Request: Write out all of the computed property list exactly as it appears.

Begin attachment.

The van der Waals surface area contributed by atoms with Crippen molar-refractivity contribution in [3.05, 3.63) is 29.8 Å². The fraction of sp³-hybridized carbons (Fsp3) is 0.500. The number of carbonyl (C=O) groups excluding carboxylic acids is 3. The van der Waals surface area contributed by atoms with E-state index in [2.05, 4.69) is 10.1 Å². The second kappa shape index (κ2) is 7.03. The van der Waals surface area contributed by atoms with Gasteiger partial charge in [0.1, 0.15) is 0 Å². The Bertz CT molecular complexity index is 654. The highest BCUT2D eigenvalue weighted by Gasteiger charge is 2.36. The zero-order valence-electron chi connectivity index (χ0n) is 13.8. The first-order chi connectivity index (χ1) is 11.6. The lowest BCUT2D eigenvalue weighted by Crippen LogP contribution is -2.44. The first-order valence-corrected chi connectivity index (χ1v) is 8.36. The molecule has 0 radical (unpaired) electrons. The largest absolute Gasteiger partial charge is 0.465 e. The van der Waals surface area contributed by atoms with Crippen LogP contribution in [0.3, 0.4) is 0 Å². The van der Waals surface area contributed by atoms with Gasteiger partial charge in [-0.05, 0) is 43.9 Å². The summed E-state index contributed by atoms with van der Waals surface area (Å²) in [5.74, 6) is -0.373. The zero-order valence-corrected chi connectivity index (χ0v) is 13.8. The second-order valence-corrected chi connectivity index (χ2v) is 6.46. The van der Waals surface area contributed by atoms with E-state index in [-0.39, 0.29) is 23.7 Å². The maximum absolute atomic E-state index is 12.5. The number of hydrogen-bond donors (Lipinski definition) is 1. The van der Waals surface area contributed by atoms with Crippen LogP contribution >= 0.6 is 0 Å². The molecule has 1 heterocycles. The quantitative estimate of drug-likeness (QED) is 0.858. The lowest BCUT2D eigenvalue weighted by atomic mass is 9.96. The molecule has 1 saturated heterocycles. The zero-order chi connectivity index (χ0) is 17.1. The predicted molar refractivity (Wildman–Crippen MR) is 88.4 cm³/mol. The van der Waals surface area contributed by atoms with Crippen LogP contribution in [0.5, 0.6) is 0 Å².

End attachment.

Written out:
The van der Waals surface area contributed by atoms with Crippen molar-refractivity contribution in [3.05, 3.63) is 29.8 Å². The fraction of sp³-hybridized carbons (Fsp3) is 0.500. The number of carbonyl (C=O) groups excluding carboxylic acids is 3. The van der Waals surface area contributed by atoms with E-state index in [2.05, 4.69) is 10.1 Å². The second kappa shape index (κ2) is 7.03. The van der Waals surface area contributed by atoms with Gasteiger partial charge in [0.1, 0.15) is 0 Å². The Bertz CT molecular complexity index is 654. The highest BCUT2D eigenvalue weighted by Gasteiger charge is 2.36. The zero-order valence-electron chi connectivity index (χ0n) is 13.8. The first-order chi connectivity index (χ1) is 11.6. The lowest BCUT2D eigenvalue weighted by Crippen LogP contribution is -2.44. The first-order valence-corrected chi connectivity index (χ1v) is 8.36. The molecule has 0 radical (unpaired) electrons. The largest absolute Gasteiger partial charge is 0.465 e. The van der Waals surface area contributed by atoms with Crippen LogP contribution in [0.3, 0.4) is 0 Å². The van der Waals surface area contributed by atoms with Gasteiger partial charge in [-0.05, 0) is 43.9 Å². The summed E-state index contributed by atoms with van der Waals surface area (Å²) in [5.74, 6) is -0.373. The zero-order valence-corrected chi connectivity index (χ0v) is 13.8. The second-order valence-corrected chi connectivity index (χ2v) is 6.46. The van der Waals surface area contributed by atoms with E-state index in [-0.39, 0.29) is 23.7 Å². The maximum absolute atomic E-state index is 12.5. The number of hydrogen-bond donors (Lipinski definition) is 1. The van der Waals surface area contributed by atoms with Crippen LogP contribution >= 0.6 is 0 Å². The molecule has 1 heterocycles. The quantitative estimate of drug-likeness (QED) is 0.858. The lowest BCUT2D eigenvalue weighted by atomic mass is 9.96. The molecule has 1 saturated heterocycles. The zero-order chi connectivity index (χ0) is 17.1. The predicted molar refractivity (Wildman–Crippen MR) is 88.4 cm³/mol. The van der Waals surface area contributed by atoms with Crippen LogP contribution in [0.5, 0.6) is 0 Å².